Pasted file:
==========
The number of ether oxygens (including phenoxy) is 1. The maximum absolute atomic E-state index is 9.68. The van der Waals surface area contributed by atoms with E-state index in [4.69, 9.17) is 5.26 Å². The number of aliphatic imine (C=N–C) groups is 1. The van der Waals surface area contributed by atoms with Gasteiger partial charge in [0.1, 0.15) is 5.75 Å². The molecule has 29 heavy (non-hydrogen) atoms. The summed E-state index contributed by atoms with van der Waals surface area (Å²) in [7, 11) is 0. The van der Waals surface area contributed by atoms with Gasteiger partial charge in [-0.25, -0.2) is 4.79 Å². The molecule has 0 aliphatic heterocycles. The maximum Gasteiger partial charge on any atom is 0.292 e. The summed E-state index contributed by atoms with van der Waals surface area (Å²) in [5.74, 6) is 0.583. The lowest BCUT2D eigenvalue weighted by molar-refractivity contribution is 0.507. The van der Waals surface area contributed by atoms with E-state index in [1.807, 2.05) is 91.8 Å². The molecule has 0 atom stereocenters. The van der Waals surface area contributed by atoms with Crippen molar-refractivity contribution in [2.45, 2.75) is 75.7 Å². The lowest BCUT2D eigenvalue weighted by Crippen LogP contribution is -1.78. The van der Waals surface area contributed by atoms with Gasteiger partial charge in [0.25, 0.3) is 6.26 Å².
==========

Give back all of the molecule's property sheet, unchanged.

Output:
The number of ether oxygens (including phenoxy) is 1. The maximum absolute atomic E-state index is 9.68. The van der Waals surface area contributed by atoms with E-state index in [4.69, 9.17) is 5.26 Å². The number of aliphatic imine (C=N–C) groups is 1. The van der Waals surface area contributed by atoms with Gasteiger partial charge in [0.1, 0.15) is 5.75 Å². The molecule has 29 heavy (non-hydrogen) atoms. The summed E-state index contributed by atoms with van der Waals surface area (Å²) in [7, 11) is 0. The van der Waals surface area contributed by atoms with Gasteiger partial charge in [-0.25, -0.2) is 4.79 Å². The molecule has 0 aliphatic heterocycles. The maximum Gasteiger partial charge on any atom is 0.292 e. The summed E-state index contributed by atoms with van der Waals surface area (Å²) in [5.74, 6) is 0.583. The lowest BCUT2D eigenvalue weighted by molar-refractivity contribution is 0.507. The van der Waals surface area contributed by atoms with E-state index in [1.807, 2.05) is 91.8 Å². The molecule has 0 atom stereocenters. The van der Waals surface area contributed by atoms with Crippen molar-refractivity contribution in [2.45, 2.75) is 75.7 Å². The lowest BCUT2D eigenvalue weighted by Crippen LogP contribution is -1.78. The van der Waals surface area contributed by atoms with Gasteiger partial charge in [0.25, 0.3) is 6.26 Å².